‘Bawaal’: Varun Dhawan-Janhvi Kapoor-starrer Promises a Lot, but Keeps Faltering

The story of an uncouth braggart undergoing a change of heart in the company of a good woman is an old one. Nitesh Tiwari’s ‘Bawaal’ promises us more, by trying to make that arc bigger and deeper, but keeps faltering, never quite knowing what to make of a wholly harebrained flourish in the plot. And that’s a pity, because this film had the potential to be something different.

Lucknow-based Ajay aka Ajju (Varun Dhawan) spends all his waking hours buffing and polishing the image he has assiduously created for himself: a man about town, his swag doing the talking. He does have an actual job, as a teacher of history in a local school. But given that his knowledge base about anything and everything appears to be zero, he hangs about wasting his time and everyone else’s in his vicinity, including his long-suffering parents (Manoj Pahwa and Anjuman Saxena), and his best friend (Prateek Pachori). Then, of course, he lucks into the lovely, sensible Nisha (Janhvi Kapoor), and, of course, his life changes.

Wait, we are getting ahead of ourselves. Before the predictable ending hoves into sight, Ajay and Nisha will have made the journey of a lifetime to a clutch of European cities they deem to be most impacted by World War II — Paris, Amsterdam, Normandy, Berlin, culminating in Auschwitz. Why World War II? That’s because it’s the subject which Ajay is about to teach in class. So what does he do? Why, pose in front of monuments to create reels which his students back home are meant to watch in slack-jawed admiration, presumably learning everything they need to know about a war which shaped the world we live in, with a bit of Hitler and horrors of the gas chambers and the extermination of Jews thrown in. Clearly, Ajay has never heard of textbooks doing the job. How did he get hired? We are never told. A running gag featuring a gaggle of Gujarati travellers and their love for khakras and shiny shirts, meant to be provide comic relief, peters out.

There are many more problematic points in the proceedings. One of the biggest (I’m spoiling this, but there’s more than enough reason, as you will see) is Ajay’s horrified attitude to epilepsy, a condition Nisha has: his visible disgust is shocking for a film made in 2023. A rudimentary reading about someone ‘having fits’ is enough to know that it is a problem countless people live with, and productively to boot. Ajay learns his lesson, of course he does, but not until his disgust has permeated the film practically all the way till the end. It’s incomprehensible how this deeply insensitive depiction is made into such a deal-breaker between the newlyweds: what are people who have no idea of epilepsy meant to take away from the film? Ajju’s long-drawn fear and horror, or his too-sudden change of heart which lasts for a minute?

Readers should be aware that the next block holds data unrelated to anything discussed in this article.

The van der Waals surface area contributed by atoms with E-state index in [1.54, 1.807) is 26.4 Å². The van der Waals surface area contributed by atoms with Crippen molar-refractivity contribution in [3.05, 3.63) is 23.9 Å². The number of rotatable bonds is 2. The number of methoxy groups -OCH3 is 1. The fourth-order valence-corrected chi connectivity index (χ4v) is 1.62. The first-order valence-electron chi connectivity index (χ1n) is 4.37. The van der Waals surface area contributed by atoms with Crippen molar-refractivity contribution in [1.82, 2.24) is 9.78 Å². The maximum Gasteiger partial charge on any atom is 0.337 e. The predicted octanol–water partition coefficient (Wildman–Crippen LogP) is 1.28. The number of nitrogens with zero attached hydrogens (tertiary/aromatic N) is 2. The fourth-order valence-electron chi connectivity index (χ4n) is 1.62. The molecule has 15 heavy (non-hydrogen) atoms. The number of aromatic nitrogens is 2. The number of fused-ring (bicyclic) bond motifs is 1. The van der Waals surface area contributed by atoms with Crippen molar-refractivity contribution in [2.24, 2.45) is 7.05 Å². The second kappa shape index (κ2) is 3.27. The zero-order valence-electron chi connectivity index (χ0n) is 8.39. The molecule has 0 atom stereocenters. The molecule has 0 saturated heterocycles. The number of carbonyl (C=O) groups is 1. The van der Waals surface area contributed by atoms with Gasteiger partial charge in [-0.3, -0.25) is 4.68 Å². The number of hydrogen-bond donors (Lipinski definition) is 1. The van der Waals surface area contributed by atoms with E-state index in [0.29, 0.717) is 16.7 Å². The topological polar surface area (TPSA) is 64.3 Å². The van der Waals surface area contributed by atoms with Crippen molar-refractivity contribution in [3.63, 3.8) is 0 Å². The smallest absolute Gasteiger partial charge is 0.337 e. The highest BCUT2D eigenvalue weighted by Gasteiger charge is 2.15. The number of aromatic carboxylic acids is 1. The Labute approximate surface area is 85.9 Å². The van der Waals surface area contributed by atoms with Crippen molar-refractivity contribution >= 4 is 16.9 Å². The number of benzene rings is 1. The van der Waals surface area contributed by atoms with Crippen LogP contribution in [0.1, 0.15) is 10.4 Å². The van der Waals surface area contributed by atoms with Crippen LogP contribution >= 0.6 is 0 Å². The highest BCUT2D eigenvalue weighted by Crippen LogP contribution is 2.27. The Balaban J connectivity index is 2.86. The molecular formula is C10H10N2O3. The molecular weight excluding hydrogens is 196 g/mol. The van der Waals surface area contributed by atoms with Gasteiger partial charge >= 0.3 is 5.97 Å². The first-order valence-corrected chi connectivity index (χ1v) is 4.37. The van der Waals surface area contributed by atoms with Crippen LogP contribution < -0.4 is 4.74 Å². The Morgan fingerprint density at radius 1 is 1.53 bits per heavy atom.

And that brings me to the one element in the film which sort of works: Varun Dhawan is a perfect candidate for the kind of guy Ajju is, who hides his low self-esteem under his unpleasant boorishness. Janhvi is given a thankless role, which, while giving Nisha some moments for herself, invariably finds her being the instrument through which the hero is bolstered, Bollywood’s most cliched way to show a man-woman relationship. But they have a sequence getting to know each other in the middle of their tour, which has real sweetness, and you wish the film had built more on those moments.

Instead of being moved by the plight of the millions who lost their lives in the concentration camps, as our leads do, walking through Auschwitz (imagine, a Hindi film actually being shot on location; that’s really something ), all we feel is a sense of waste: simplistic and trivialising takes on Hitler, ‘who was greedy for more countries’, something we get to hear in an actual exchange between Ajay and Nisha (you don’t say), and World War II, do not make a history lesson. Forget about heroes, when will our movies come of age?

Cast: Varun Dhawan, Janhvi Kapoor, Manoj Pahwa, Anjuman Saxena, Mukesh Tiwari, Prateek Pachori
Director: Nitesh Tiwari
Rating: 1.5 stars